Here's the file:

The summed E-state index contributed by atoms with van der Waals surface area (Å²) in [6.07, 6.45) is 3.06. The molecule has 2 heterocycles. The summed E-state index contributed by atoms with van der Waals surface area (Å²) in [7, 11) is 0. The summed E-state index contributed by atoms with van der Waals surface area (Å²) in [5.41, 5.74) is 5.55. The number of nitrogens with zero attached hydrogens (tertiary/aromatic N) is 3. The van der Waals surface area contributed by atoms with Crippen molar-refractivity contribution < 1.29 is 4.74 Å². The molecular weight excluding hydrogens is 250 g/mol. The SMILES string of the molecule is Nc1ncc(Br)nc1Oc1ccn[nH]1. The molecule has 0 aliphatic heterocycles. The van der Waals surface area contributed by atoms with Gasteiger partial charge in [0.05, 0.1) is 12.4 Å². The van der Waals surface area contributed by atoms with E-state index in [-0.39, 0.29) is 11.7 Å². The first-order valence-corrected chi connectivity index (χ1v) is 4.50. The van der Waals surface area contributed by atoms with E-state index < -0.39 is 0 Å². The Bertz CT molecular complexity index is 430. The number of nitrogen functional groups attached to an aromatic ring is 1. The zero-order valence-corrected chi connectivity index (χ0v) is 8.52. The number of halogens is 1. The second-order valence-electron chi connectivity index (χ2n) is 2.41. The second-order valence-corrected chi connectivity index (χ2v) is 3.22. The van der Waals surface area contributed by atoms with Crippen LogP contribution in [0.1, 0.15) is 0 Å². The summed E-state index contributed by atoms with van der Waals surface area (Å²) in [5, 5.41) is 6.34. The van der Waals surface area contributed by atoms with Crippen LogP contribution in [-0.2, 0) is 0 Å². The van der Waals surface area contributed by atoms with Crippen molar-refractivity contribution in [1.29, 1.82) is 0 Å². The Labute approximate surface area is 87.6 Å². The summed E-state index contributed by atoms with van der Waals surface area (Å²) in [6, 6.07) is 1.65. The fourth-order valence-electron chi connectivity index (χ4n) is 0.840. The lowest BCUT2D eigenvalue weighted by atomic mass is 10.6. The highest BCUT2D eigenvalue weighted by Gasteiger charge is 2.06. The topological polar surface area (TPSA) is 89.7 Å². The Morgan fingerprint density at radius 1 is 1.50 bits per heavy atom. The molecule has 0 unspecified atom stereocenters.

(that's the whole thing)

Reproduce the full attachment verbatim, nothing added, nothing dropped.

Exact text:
The summed E-state index contributed by atoms with van der Waals surface area (Å²) in [6.07, 6.45) is 3.06. The molecule has 2 heterocycles. The summed E-state index contributed by atoms with van der Waals surface area (Å²) in [7, 11) is 0. The summed E-state index contributed by atoms with van der Waals surface area (Å²) in [5.41, 5.74) is 5.55. The number of nitrogens with zero attached hydrogens (tertiary/aromatic N) is 3. The van der Waals surface area contributed by atoms with Crippen molar-refractivity contribution < 1.29 is 4.74 Å². The molecular weight excluding hydrogens is 250 g/mol. The SMILES string of the molecule is Nc1ncc(Br)nc1Oc1ccn[nH]1. The molecule has 0 aliphatic heterocycles. The van der Waals surface area contributed by atoms with Gasteiger partial charge in [0.05, 0.1) is 12.4 Å². The van der Waals surface area contributed by atoms with E-state index in [-0.39, 0.29) is 11.7 Å². The first-order valence-corrected chi connectivity index (χ1v) is 4.50. The van der Waals surface area contributed by atoms with E-state index < -0.39 is 0 Å². The Bertz CT molecular complexity index is 430. The number of nitrogen functional groups attached to an aromatic ring is 1. The zero-order valence-corrected chi connectivity index (χ0v) is 8.52. The number of halogens is 1. The second-order valence-electron chi connectivity index (χ2n) is 2.41. The second-order valence-corrected chi connectivity index (χ2v) is 3.22. The van der Waals surface area contributed by atoms with Crippen LogP contribution in [0.1, 0.15) is 0 Å². The summed E-state index contributed by atoms with van der Waals surface area (Å²) in [5, 5.41) is 6.34. The van der Waals surface area contributed by atoms with Crippen LogP contribution in [-0.2, 0) is 0 Å². The van der Waals surface area contributed by atoms with Crippen molar-refractivity contribution in [1.29, 1.82) is 0 Å². The Labute approximate surface area is 87.6 Å². The summed E-state index contributed by atoms with van der Waals surface area (Å²) in [6, 6.07) is 1.65. The fourth-order valence-electron chi connectivity index (χ4n) is 0.840. The lowest BCUT2D eigenvalue weighted by atomic mass is 10.6. The highest BCUT2D eigenvalue weighted by Gasteiger charge is 2.06. The topological polar surface area (TPSA) is 89.7 Å². The Morgan fingerprint density at radius 1 is 1.50 bits per heavy atom. The molecule has 0 unspecified atom stereocenters.